HADEP -- the successor to two banned Kurdish-oriented parties -- faces the likelihood of being outlawed after the elections and so has already established a successor party, the Democratic People's Party (DEHAP). Turkish justice authorities allege HADEP has links to Ocalan's banned Kurdistan People's Party (PKK) and have put 18 leaders on trial. Western diplomats note that HADEP has never publicly criticized the PKK or Ocalan.

In the event the Republicans and or the Nationalists fail to scrape past 10 percent along with HADEP, their ballots, which could total up to 30 percent combined, will then be split up proportionately among the parties that do make it over the threshold -- giving them more seats in parliament, though not a stronger mandate.

Once a new government has been formed, Gole says it will take time for Turkey to tackle human rights in order, as she puts it, "to define Turkey's future." In her words, "we cannot think Turkey is totally separate from the principles which today really make Europe and the world. Unfortunately, Turkey is lagging behind."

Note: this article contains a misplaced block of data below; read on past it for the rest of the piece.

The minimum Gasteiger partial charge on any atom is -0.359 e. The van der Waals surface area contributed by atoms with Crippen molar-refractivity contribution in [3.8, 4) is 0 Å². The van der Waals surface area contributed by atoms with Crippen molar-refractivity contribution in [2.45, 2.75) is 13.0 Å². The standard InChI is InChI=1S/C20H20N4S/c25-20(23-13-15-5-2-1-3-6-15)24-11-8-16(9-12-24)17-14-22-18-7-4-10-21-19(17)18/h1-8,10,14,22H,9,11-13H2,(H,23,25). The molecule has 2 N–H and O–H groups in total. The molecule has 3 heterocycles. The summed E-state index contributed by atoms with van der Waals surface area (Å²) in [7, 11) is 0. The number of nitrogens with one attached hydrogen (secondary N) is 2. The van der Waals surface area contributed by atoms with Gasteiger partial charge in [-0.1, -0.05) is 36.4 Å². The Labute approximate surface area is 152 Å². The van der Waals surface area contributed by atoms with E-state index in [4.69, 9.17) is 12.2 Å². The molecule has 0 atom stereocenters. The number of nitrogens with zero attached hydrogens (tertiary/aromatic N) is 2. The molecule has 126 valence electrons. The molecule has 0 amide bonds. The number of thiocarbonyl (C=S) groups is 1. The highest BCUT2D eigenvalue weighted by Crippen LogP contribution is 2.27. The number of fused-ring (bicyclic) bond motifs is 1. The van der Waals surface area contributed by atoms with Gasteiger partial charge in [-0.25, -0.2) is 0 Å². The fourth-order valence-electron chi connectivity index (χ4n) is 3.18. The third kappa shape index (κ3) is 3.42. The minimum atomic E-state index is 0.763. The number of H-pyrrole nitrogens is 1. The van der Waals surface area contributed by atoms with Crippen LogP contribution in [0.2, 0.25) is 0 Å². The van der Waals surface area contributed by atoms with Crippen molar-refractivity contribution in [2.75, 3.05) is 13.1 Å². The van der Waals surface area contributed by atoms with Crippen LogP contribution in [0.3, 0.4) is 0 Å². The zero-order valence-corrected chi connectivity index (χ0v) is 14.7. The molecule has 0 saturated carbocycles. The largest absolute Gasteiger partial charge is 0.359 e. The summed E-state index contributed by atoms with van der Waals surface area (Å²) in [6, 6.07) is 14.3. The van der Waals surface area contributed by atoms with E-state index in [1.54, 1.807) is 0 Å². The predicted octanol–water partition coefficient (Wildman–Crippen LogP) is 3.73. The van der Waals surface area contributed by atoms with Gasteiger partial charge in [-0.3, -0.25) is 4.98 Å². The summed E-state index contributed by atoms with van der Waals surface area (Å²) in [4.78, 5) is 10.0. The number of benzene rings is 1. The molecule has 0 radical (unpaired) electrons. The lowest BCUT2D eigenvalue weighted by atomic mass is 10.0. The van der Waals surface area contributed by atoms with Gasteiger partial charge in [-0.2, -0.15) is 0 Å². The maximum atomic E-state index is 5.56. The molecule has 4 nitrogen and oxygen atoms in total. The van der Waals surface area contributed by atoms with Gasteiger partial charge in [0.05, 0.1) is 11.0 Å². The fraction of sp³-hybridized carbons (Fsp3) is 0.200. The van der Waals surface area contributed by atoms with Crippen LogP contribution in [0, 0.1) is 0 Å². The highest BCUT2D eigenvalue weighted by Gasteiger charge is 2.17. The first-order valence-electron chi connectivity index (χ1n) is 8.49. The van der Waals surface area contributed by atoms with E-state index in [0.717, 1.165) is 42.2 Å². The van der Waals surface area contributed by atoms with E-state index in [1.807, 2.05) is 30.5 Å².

"There is no political party which feels that Turkey today needs to make a new step forward in the direction of human rights."

And without a change in Turkey's stance on human rights, its chances of ever joining the European Union will remain on hold.

(Second of two features on Turkey's upcoming general elections.)